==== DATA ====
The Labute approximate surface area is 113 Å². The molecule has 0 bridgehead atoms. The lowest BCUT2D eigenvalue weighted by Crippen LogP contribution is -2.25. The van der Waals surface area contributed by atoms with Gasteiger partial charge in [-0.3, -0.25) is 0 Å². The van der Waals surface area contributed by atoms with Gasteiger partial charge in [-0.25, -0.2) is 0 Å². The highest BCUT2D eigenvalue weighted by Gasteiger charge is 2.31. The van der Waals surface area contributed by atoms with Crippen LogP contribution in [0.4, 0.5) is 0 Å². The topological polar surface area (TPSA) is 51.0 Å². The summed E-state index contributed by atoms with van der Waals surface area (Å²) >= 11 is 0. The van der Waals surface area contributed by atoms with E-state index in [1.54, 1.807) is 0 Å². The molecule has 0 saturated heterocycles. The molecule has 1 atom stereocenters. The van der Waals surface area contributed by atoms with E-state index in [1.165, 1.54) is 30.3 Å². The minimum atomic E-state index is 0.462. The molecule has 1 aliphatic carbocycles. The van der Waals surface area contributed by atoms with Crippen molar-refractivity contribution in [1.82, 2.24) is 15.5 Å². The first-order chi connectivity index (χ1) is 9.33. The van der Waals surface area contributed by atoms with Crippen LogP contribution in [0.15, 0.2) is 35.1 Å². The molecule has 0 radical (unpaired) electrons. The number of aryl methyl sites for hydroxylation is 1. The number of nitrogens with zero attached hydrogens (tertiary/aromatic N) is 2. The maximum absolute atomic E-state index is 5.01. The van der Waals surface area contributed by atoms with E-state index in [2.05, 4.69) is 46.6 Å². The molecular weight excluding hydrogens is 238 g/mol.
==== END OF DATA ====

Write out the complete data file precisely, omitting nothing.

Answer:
The Labute approximate surface area is 113 Å². The molecule has 0 bridgehead atoms. The lowest BCUT2D eigenvalue weighted by Crippen LogP contribution is -2.25. The van der Waals surface area contributed by atoms with Gasteiger partial charge in [-0.3, -0.25) is 0 Å². The van der Waals surface area contributed by atoms with Gasteiger partial charge in [-0.25, -0.2) is 0 Å². The highest BCUT2D eigenvalue weighted by Gasteiger charge is 2.31. The van der Waals surface area contributed by atoms with Crippen LogP contribution in [0.4, 0.5) is 0 Å². The topological polar surface area (TPSA) is 51.0 Å². The summed E-state index contributed by atoms with van der Waals surface area (Å²) >= 11 is 0. The van der Waals surface area contributed by atoms with E-state index in [1.54, 1.807) is 0 Å². The molecule has 0 saturated heterocycles. The molecule has 1 atom stereocenters. The van der Waals surface area contributed by atoms with E-state index in [1.165, 1.54) is 30.3 Å². The minimum atomic E-state index is 0.462. The molecule has 1 aliphatic carbocycles. The van der Waals surface area contributed by atoms with Crippen molar-refractivity contribution in [1.82, 2.24) is 15.5 Å². The first-order chi connectivity index (χ1) is 9.33. The van der Waals surface area contributed by atoms with Crippen LogP contribution in [0.15, 0.2) is 35.1 Å². The molecule has 0 radical (unpaired) electrons. The number of aryl methyl sites for hydroxylation is 1. The number of nitrogens with zero attached hydrogens (tertiary/aromatic N) is 2. The maximum absolute atomic E-state index is 5.01. The van der Waals surface area contributed by atoms with E-state index in [2.05, 4.69) is 46.6 Å². The molecular weight excluding hydrogens is 238 g/mol.